All contributions must be in English and should be submitted to: firstname.lastname@example.org
Guidelines for contributors: http://koensfoeskning.soc.ku.dk/english/kkof/guidelines/
For more information about the journal Women, Gender & Research / Kvinder, Køn & Forskning, see: http://koensfoeskning.soc.ku.dk/kkf or http://koensfoeskning.soc.ku.dk/english/kkof/
FPQ 4.4: Epistemic Injustice and Recognition Theory
On behalf of my co-editors, I am happy to announce the publication of Volume 4, Issue 4 of Feminist Philosophy Quarterly. This special issue of peer-reviewed articles on the topic of Epistemic Injustice and Recognition Theory is guest-edited by Paul Giladi and Nicola McMillan, and includes contributions by authors Matthew Congdon, Anna Cook, Michael Doan, Debra L. Jackson, Andrea Lobb, José Medina, and Louise Richardson-Self, followed by an afterword by Miranda Fricker.
As always, we are free and open-access to authors and readers.
Check out the lovely table of contents!
Special Issue: Epistemic Injustice and Recognition Theory
Paul Giladi, Nicola McMillan, Introduction: Epistemic Injustice and Recognition Theory
José Medina, Misrecognition and Epistemic Injustice
Matthew Congdon, “Knower” as an Ethical Concept: From Epistemic Agency to Mutual Recognition
Andrea Lobb, “Prediscursive Epistemic Injury”: Recognizing Another Form of Epistemic Injustice?
Louise Richardson-Self, Offending White Men: Racial Vilification, Misrecognition, and Epistemic Injustice
Michael Doan, Resisting Structural Epistemic Injustice
Anna Cook, Recognizing Settler Ignorance in the Canadian Truth and Reconciliation Commission
Debra L. Jackson, “Me Too”: Epistemic Injustice and the Struggle for Recognition
Miranda Fricker, Epistemic Injustice and Recognition Theory: A New Conversation —Afterword
Pittsburgh Summer Program in Philosophy of Science for Members of Underrepresented Groups
Who is it for?
Undergraduates from North America
Underrepresented racial/ethnic backgrounds
Students with disabilities
Other undergraduates from groups underrepresented in philosophy of science
For more, go here.
CFP Extended deadline BayFAP 2019 Workshop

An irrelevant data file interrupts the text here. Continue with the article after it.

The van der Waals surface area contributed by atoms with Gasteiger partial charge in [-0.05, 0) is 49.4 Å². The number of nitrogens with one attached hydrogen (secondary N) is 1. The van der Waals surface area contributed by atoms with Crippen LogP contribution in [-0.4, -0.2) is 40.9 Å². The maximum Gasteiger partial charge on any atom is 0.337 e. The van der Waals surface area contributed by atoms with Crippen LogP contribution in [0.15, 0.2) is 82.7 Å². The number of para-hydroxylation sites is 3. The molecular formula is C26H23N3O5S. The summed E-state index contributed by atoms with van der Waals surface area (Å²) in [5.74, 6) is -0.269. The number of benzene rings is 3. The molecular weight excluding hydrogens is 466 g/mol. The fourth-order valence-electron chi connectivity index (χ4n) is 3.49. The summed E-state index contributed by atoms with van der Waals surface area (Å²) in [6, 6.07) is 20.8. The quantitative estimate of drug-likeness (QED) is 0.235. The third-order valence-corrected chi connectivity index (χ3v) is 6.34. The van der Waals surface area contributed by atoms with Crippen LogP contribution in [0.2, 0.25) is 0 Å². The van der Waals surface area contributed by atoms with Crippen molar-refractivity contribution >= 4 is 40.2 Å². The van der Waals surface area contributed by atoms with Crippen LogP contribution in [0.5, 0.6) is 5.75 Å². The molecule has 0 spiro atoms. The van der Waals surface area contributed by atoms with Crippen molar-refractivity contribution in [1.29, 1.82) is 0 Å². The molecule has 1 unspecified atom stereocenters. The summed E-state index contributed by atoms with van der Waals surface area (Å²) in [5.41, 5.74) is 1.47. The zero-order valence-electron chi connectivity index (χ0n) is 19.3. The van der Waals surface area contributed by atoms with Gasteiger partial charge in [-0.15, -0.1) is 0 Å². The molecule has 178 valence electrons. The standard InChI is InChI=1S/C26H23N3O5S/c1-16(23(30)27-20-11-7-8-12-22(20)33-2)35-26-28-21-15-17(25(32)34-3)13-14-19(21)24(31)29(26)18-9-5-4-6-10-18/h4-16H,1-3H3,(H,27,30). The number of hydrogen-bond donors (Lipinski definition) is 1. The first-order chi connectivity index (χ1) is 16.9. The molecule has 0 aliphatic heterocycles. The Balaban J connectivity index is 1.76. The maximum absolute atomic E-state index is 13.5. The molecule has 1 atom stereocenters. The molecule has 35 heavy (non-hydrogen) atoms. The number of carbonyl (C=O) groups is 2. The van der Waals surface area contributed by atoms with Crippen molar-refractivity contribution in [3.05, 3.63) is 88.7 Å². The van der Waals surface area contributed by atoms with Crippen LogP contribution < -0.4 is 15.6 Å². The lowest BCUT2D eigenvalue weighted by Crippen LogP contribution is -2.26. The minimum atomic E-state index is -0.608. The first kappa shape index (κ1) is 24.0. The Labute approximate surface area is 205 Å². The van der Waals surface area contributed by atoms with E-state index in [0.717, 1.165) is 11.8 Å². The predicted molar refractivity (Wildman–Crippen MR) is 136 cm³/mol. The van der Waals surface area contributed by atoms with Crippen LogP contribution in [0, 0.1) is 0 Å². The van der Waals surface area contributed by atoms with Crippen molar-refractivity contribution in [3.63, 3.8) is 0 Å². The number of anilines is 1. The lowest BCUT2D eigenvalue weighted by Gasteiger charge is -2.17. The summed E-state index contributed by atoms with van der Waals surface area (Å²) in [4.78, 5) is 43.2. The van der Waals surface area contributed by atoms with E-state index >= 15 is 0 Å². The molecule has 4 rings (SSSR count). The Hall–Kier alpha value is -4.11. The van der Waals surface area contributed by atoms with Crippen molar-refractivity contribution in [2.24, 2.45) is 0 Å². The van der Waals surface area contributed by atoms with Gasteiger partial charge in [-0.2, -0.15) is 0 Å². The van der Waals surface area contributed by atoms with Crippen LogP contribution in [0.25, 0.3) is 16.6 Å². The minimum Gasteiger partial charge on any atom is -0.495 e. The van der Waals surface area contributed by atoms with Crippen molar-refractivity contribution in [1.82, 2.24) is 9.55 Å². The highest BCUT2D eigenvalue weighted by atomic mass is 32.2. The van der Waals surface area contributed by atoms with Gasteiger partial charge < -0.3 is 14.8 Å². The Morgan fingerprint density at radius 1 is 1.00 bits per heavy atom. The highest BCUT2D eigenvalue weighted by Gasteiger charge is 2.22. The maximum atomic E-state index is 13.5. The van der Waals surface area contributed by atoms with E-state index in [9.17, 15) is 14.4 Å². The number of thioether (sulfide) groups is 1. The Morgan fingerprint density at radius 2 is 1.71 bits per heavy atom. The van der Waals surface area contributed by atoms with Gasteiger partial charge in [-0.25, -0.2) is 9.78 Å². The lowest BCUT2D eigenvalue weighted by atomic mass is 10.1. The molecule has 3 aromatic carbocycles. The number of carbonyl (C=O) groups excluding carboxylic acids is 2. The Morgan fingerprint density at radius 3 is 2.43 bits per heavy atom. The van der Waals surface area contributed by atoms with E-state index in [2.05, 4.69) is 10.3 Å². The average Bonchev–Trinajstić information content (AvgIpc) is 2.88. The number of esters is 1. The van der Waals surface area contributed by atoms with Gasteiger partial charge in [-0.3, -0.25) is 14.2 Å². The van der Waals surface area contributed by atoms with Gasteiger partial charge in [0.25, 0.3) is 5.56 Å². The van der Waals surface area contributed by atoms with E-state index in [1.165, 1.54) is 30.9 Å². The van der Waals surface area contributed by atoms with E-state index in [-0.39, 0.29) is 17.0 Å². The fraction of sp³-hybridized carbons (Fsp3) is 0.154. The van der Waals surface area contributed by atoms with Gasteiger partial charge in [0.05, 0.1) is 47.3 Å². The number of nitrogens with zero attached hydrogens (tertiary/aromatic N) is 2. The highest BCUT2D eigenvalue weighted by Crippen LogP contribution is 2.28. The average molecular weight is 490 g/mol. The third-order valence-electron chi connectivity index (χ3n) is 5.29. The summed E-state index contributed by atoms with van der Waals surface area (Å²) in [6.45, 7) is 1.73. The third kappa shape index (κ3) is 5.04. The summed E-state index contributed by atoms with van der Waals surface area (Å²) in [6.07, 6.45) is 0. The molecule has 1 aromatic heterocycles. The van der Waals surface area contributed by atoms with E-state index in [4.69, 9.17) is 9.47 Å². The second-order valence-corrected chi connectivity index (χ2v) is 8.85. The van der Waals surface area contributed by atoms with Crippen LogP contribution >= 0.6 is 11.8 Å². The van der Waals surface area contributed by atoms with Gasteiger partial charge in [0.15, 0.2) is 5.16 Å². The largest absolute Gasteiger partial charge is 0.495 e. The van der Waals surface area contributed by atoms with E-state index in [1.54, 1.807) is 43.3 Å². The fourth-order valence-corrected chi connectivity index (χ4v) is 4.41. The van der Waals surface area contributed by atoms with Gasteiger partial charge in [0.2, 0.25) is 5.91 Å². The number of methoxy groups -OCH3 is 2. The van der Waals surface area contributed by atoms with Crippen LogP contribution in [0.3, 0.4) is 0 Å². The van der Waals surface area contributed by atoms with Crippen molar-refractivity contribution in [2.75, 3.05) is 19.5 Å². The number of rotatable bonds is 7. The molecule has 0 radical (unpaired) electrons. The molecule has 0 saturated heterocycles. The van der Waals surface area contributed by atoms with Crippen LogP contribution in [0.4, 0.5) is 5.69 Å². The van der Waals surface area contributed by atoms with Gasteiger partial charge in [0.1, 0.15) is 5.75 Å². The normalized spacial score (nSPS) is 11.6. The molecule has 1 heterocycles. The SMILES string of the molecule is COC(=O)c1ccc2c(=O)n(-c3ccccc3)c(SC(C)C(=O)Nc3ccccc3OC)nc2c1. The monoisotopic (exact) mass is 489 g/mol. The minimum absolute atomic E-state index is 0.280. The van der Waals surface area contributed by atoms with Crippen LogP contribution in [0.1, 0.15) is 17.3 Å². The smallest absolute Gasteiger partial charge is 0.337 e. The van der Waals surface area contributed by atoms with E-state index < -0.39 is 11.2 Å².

NEW DEADLINE: 15 DECEMBER!
CFP BayFAP 2019
The 2019 Bay Area Feminism and Philosophy (BayFAP) Workshop will be held at the University of San Francisco from May 20-22. BayFAP is different from typical conferences in important ways—if you’re not familiar with it, please read this CFP carefully.
Because BayFAP is a workshop-style conference, participants are expected to read all of the papers in advance, to attend all of the sessions, and to come prepared for discussion. You should only submit or volunteer if you plan on reading all of the papers in advance and attending all of the sessions.
There are four ways to participate in the BayFAP: (1) have your paper selected for the program; (2) be a chair or commentator; (3) referee; (4) be part of the USF or Sac State philosophy departments.
Conference attendance is limited to those on the program, organizers, referees, and members of the University of San Francisco Philosophy Department and the Sacramento State Philosophy Department (i.e., faculty and students). This is due to funding and logistical constraints, together with the fact that the BayFAP is a workshop-style conference that involves in-depth discussions of works-in-progress.
TO SUBMIT A PAPER
Papers must be submitted in PDF format, and prepared for anonymous review. Please include a cover page with the following information:
The title of your paper
Your name and contact information
Word count (including all notes and bibliography)